Life Advice



Ask Amy: Faux ‘wedding’ is a real gamble

Amy Dickinson, Tribune Content Agency on

Dear M: You and your husband have pointed out some of what you see as positive aspects of being legally married, but you seem to be missing the entire “downside” of being legally married to a professional gambler.

Depending on where they live, your daughter could be on the hook for some of the debt accrued during a marriage.

And, given that the house usually wins, it is safe to assume that gamblers do occasionally take on debt during down times.

There are also legal issues regarding his taxable income. Does he declare his winnings?

Are you sure it is wisest for your daughter to be legally tied to him?

Regardless of whether they legally marry, you might urge her to plan for the downside and get a prenup, reducing her liability for some of these financial and legal issues.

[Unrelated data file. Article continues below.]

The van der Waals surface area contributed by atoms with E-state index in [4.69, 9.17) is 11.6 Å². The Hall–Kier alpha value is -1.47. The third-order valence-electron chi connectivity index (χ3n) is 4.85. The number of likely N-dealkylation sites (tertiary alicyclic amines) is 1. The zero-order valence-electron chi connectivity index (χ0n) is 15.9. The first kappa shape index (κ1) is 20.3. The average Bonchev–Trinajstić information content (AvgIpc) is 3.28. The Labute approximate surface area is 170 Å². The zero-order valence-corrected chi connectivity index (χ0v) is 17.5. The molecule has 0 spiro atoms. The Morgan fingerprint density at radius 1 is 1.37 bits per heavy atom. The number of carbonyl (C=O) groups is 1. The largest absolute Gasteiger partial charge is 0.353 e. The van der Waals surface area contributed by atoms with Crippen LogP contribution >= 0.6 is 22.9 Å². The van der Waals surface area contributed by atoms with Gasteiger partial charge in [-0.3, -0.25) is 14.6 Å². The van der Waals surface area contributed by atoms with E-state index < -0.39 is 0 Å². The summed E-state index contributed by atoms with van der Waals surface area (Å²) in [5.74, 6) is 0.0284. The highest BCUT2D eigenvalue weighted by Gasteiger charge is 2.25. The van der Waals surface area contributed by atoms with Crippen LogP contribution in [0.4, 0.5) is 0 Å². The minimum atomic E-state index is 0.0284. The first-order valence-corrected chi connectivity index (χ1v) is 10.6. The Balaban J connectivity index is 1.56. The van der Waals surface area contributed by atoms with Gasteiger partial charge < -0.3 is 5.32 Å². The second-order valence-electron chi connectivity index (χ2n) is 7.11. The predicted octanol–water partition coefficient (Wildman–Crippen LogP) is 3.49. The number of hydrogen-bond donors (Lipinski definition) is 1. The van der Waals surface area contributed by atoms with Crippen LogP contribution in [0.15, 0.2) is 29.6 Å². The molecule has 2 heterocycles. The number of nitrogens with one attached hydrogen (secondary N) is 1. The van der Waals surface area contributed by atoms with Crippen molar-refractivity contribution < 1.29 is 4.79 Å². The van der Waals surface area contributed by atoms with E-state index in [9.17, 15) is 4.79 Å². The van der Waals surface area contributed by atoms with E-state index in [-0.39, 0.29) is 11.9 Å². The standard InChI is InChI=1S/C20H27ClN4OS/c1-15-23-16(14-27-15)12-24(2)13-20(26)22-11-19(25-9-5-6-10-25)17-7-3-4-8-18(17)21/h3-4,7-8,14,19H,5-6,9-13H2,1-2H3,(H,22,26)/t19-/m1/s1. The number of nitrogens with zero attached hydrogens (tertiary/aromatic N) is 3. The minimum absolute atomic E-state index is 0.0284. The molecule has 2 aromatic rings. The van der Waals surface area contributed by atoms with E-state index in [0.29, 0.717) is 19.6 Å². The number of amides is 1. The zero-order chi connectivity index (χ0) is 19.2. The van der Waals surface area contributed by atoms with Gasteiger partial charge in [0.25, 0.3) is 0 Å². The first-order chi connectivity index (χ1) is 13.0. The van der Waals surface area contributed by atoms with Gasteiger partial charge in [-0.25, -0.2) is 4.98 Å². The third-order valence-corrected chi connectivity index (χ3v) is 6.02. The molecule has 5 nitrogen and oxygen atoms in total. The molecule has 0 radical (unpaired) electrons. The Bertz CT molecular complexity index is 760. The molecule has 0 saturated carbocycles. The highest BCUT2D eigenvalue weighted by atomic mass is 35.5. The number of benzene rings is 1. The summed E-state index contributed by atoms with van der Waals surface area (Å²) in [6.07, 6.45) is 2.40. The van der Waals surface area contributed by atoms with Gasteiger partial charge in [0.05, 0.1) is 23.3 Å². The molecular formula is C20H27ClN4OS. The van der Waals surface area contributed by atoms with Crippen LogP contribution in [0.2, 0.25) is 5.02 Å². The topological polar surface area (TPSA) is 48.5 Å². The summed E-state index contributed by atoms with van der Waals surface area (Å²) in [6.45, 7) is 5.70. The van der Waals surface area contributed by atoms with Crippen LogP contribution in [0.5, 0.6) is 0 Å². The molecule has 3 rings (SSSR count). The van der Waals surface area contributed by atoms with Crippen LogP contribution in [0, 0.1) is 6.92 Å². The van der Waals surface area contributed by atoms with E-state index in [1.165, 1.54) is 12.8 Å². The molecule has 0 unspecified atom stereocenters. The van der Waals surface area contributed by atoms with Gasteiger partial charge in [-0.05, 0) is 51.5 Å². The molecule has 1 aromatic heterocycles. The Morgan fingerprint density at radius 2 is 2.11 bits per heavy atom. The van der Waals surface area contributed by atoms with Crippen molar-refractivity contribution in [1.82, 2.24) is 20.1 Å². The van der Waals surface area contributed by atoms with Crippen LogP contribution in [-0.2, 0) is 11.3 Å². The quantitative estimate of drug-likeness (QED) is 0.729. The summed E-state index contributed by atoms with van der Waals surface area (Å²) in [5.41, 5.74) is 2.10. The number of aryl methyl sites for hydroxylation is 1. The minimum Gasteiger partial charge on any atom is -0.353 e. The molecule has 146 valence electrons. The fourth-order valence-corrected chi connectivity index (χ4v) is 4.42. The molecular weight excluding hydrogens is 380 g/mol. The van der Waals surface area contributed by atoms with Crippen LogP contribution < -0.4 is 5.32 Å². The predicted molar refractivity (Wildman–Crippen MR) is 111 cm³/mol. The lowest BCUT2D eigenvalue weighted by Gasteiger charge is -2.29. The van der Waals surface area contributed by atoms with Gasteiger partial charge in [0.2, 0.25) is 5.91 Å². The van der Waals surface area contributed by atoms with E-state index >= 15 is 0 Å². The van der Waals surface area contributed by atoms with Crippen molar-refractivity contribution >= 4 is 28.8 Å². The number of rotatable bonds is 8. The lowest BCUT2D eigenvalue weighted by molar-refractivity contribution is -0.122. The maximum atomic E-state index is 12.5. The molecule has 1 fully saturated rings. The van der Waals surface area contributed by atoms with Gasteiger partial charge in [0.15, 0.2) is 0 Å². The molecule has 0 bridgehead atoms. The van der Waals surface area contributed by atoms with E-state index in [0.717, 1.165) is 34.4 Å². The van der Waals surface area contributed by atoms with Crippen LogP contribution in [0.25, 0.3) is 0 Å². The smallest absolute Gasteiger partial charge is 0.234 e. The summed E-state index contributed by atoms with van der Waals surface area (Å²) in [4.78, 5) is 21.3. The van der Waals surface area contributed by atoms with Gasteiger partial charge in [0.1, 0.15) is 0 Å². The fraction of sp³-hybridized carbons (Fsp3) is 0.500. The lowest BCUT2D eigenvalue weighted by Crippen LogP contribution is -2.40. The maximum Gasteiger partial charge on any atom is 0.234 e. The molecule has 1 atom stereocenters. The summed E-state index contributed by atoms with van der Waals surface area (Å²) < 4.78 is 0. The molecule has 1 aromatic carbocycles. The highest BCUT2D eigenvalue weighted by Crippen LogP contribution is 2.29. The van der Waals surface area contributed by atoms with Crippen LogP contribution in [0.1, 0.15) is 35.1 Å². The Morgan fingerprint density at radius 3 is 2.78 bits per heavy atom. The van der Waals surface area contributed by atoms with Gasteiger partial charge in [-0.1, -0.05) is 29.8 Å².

Otherwise, if you had previously agreed to help pay for a party, in my opinion you should make good on your promise. Make sure she understands that this is the only reception you will help to finance.

Privately, you might be relieved that this marriage isn’t quite legal.

Dear Amy: My wife and I have two friends who have been married for almost three decades. I’ll call them “Fred and Ethel.”

Anyone married for a long time understands that every relationship has ups and downs – and more “downs,” sometimes. We realize that we cannot know what really goes on privately in anyone else’s relationship.


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